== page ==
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Hebrews 13:1–25 (esv)

Remember those who are in prison, as though in prison with them, and

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those who are mistreated, since you also are in the body. Let marriage be 4

held in honor among all, and let the marriage bed be undefiled, for God will judge the sexually immoral and adulterous. 5Keep your life free from love of money, and be content with what you have, for he has said, “I will never leave you nor forsake you.” 6So we can confidently say, “The Lord is my helper; I will not fear; what can man do to me?” 7Remember your leaders, those who spoke to you the word of God. Consider the outcome of their way of life, and imitate their faith. Jesus Christ is the same yesterday 8

and today and forever. 9Do not be led away by diverse and strange teachings, for it is good for the heart to be strengthened by grace, not by foods, which have not benefited those devoted to them. We have an altar 10

from which those who serve the tent have no right to eat. 11For the bodies of those animals whose blood is brought into the holy places by the high priest as a sacrifice for sin are burned outside the camp. 12So Jesus also suffered outside the gate in order to sanctify the people through his own blood. 13Therefore let us go to him outside the camp and bear the reproach he endured. 14For here we have no lasting city, but we seek the city that is to come. 15Through him then let us continually offer up a sacrifice of praise to God, that is, the fruit of lips that acknowledge his name. 16Do not neglect to do good and to share what you have, for such sacrifices are pleasing to God. Obey your leaders and submit to them, for they are keeping watch over

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your souls, as those who will have to give an account. Let them do this with joy and not with groaning, for that would be of no advantage to you. Pray for us, for we are sure that we have a clear conscience, desiring to

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act honorably in all things. 19I urge you the more earnestly to do this in order that I may be restored to you the sooner. Now may the God of peace who brought again from the dead our

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Lord Jesus, the great shepherd of the sheep, by the blood of the eternal covenant, 21equip you with everything good that you may do his will, working in us that which is pleasing in his sight, through Jesus Christ, to whom be glory forever and ever. Amen. I appeal to you, brothers, bear with my word of exhortation, for I have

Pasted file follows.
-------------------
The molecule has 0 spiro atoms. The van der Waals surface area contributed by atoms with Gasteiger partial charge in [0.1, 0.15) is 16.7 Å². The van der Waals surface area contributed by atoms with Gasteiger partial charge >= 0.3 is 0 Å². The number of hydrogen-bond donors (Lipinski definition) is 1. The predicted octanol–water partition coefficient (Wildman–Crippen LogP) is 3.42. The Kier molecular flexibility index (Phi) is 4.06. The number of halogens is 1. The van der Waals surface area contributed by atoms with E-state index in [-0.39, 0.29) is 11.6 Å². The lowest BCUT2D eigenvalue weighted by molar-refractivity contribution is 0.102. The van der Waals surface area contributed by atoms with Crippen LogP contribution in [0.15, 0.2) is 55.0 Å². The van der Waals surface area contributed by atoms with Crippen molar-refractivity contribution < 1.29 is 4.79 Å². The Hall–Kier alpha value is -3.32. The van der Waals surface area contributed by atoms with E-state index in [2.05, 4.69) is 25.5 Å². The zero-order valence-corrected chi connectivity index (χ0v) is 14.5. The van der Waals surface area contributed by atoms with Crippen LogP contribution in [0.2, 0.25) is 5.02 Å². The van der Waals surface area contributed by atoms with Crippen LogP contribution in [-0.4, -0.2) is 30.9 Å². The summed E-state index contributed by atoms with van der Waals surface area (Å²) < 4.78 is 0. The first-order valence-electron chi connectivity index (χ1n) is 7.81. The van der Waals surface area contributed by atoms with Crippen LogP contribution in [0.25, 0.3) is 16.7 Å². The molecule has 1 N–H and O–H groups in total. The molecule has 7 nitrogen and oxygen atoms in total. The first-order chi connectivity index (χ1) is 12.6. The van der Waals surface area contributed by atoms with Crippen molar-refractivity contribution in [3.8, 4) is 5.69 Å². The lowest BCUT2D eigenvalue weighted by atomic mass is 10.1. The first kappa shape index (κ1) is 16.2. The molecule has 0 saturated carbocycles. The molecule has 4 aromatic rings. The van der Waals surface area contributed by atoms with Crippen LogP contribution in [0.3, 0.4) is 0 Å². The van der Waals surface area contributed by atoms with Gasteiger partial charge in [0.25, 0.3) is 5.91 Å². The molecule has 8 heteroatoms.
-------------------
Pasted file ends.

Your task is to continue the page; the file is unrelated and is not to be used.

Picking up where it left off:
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written to you briefly. 23You should know that our brother Timothy has

Never Left or Forsaken Pray that the Holy Spirit would work in you to make you content.

Read Hebrews 13:1–16 aloud.

Reread Hebrews 13:4–6. Why do you think that marriage is emphasized next to verses about helping the hurting? What are we asked to do in our marriages (Heb 13:4)? Even if you are not married, how can you live by this commandment and help others to do so? Why must we keep our lives free from the “love of money” (13:5)? What can a “love of money” do to us? How does Heb 13:5 instruct us to break free from the hold finances have on our lives? What can we confidently say when we are content (13:6)? Hebrews 13:6 is a paraphrase of Psa 118:6, combined with a line from Psa 56:4 (or 56:11). How can you live what Heb 13:6 teaches? Continue to reflect and pray through these questions throughout your week.

WEEK 3

strangers, for thereby some have entertained angels unawares.

WEEK 2

Let brotherly love continue. 2Do not neglect to show hospitality to

Always Consider the Outcome Pray that Christ will show you the right teachers to follow.

Read Hebrews 13:1–16 aloud.

Reread Hebrews 13:7–9. What is the “outcome” of a Christ-centered leader’s way of life (Heb 13:7)? Why should we imitate our Christ-focused leaders? Does Jesus Christ change (13:8)? The natural conclusion of Christ not changing, but remaining the same, is that “strange teachings” are just that—new, strange and not true (13:9). If they were truly of Christ, they would not be absurd or odd. They would align with what is professed in the New Testament through Christ’s apostles and those who recorded His story. The “foods” referred to in 13:9 are the sacrifices that were being offered by the Jewish priesthood in the 1st century ad (13:10–11), and likely those being offered by Greek religious groups. However, it is not by the sacrifice of food that we are strengthened, but by Christ’s grace. The author’s logic here is quite simple: Look at the outcome of what someone is doing. If the religious people are not getting closer to God, what does that tell you? Grace overcomes (13:9). Sacrifices and religion enslave. How can you break out of the mold of religiosity in your life and seek Christ’s grace? Continue to reflect and pray through these questions throughout your week.

been released, with whom I shall see you if he comes soon. 24Greet all your leaders and all the saints. Those who come from Italy send you greetings. Grace be with all of you.

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Renew Now!

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